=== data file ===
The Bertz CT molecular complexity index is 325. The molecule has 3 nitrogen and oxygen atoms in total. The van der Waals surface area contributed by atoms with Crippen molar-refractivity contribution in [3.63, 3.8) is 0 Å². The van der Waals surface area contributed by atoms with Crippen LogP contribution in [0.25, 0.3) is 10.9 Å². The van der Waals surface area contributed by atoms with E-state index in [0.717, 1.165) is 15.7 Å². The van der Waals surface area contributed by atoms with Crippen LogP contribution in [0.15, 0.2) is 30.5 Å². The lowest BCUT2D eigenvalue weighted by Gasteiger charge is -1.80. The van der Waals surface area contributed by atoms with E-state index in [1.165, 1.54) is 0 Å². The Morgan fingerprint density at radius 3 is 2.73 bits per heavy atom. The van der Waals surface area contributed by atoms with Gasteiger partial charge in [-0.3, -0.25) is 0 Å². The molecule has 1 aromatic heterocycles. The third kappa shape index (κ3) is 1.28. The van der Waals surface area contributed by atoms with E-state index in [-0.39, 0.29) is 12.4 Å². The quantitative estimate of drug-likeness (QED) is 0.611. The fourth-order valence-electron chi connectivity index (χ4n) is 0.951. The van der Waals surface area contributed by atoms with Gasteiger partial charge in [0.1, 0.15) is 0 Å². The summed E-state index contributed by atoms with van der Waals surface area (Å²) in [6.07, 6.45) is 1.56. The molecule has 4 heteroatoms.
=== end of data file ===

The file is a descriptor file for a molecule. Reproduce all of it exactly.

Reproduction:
The Bertz CT molecular complexity index is 325. The molecule has 3 nitrogen and oxygen atoms in total. The van der Waals surface area contributed by atoms with Crippen molar-refractivity contribution in [3.63, 3.8) is 0 Å². The van der Waals surface area contributed by atoms with Crippen LogP contribution in [0.25, 0.3) is 10.9 Å². The van der Waals surface area contributed by atoms with E-state index in [0.717, 1.165) is 15.7 Å². The van der Waals surface area contributed by atoms with Crippen LogP contribution in [0.15, 0.2) is 30.5 Å². The lowest BCUT2D eigenvalue weighted by Gasteiger charge is -1.80. The van der Waals surface area contributed by atoms with E-state index in [1.165, 1.54) is 0 Å². The Morgan fingerprint density at radius 3 is 2.73 bits per heavy atom. The van der Waals surface area contributed by atoms with Gasteiger partial charge in [-0.3, -0.25) is 0 Å². The molecule has 1 aromatic heterocycles. The third kappa shape index (κ3) is 1.28. The van der Waals surface area contributed by atoms with E-state index in [-0.39, 0.29) is 12.4 Å². The quantitative estimate of drug-likeness (QED) is 0.611. The fourth-order valence-electron chi connectivity index (χ4n) is 0.951. The van der Waals surface area contributed by atoms with Gasteiger partial charge in [0.1, 0.15) is 0 Å². The summed E-state index contributed by atoms with van der Waals surface area (Å²) in [6.07, 6.45) is 1.56. The molecule has 4 heteroatoms.